Riga port passes Schengen inspection

  • 2006-07-10
  • By TBT staff
Port border controls at the Riga port have been given a positive evaluation by the Schengen assessment commission, which inspected the facility last Friday.

After inspecting the port, Schengen assessment commission inspector Henrik Warnhjelm told local media he was pleasantly surprised by the great progress made by Latvian border guards.

The Schengen assessment commission examined the performance of Latvian security and customs services.
Having arrived in the Riga port, the commission inspected the new diving equipment, weapons and armored vests of the Latvian National Border Guard.

"This gear is useful in finding cases of drug trafficking and checking technical problems, "said the Latvian National Border deputy chief Konstantins Sarigins.

The new equipment was paid for from the Schengen Facility and no money from the national budget was used for the purpose, said Gatis Brokans, an inspector of the inspection and control unit of the Sea-going Vessels Authority.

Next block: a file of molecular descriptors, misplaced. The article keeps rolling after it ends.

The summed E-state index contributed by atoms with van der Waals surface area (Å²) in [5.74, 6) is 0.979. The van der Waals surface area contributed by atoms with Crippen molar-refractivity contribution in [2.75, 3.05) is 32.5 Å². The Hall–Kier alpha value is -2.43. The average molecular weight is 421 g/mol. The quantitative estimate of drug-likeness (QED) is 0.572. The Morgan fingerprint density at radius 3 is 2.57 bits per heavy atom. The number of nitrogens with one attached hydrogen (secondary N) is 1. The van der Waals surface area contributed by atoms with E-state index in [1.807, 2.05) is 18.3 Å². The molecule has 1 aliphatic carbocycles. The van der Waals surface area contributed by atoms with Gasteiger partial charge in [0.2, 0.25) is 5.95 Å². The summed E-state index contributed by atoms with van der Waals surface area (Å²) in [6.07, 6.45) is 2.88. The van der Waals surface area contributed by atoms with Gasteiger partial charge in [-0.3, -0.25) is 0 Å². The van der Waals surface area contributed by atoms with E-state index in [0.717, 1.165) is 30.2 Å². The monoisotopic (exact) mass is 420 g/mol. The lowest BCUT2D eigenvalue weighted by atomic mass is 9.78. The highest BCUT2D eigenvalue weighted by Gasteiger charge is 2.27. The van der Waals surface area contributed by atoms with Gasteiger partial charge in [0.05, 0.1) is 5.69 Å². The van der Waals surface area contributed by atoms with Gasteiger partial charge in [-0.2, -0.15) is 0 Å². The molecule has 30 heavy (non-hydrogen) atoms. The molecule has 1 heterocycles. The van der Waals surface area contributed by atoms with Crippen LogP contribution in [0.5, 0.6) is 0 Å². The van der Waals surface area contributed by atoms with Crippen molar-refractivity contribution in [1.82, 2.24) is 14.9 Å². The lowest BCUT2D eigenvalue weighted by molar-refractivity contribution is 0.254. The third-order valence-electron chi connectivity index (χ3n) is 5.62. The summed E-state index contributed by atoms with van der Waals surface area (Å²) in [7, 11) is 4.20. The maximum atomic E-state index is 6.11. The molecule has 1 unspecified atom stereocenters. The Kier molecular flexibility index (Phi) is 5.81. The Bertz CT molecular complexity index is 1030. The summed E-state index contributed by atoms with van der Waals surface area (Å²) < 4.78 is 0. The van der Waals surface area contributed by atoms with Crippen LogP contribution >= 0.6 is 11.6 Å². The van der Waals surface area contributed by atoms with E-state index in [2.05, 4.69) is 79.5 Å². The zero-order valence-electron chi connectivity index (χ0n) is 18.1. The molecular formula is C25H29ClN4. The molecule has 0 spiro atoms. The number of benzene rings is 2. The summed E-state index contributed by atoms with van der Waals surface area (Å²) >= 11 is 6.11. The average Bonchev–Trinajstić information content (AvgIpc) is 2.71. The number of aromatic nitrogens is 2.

The Schengen assessment results are expected in September this year. If the assessment proves positive, the Schengen Treaty might be signed in January next year and Latvia could become a Schengen member state in 2008.

The treaty is an open border policy between European countries that allows for a common visa, fewer passport controls and easier flow of transport and freight. Its name is borrowed from the town in Luxembourg in which the agreement was first signed in 1985. Baltic countries remain a signatory to the treaty, but are not yet full participants.

Warnhjelm told the press that there was room for improvement in every country inspected by the commission but in general the security services had worked hard to make the preparations.

"We will assess the infrastructure on the whole as only that way it is possible to ascertain whether the country is prepared for joining the list of Schengen member states," said the leading expert.

Sarigins said that "the assessment commission was friendly in general and inquired about really vital matters. They want not only consultations but to see us in action."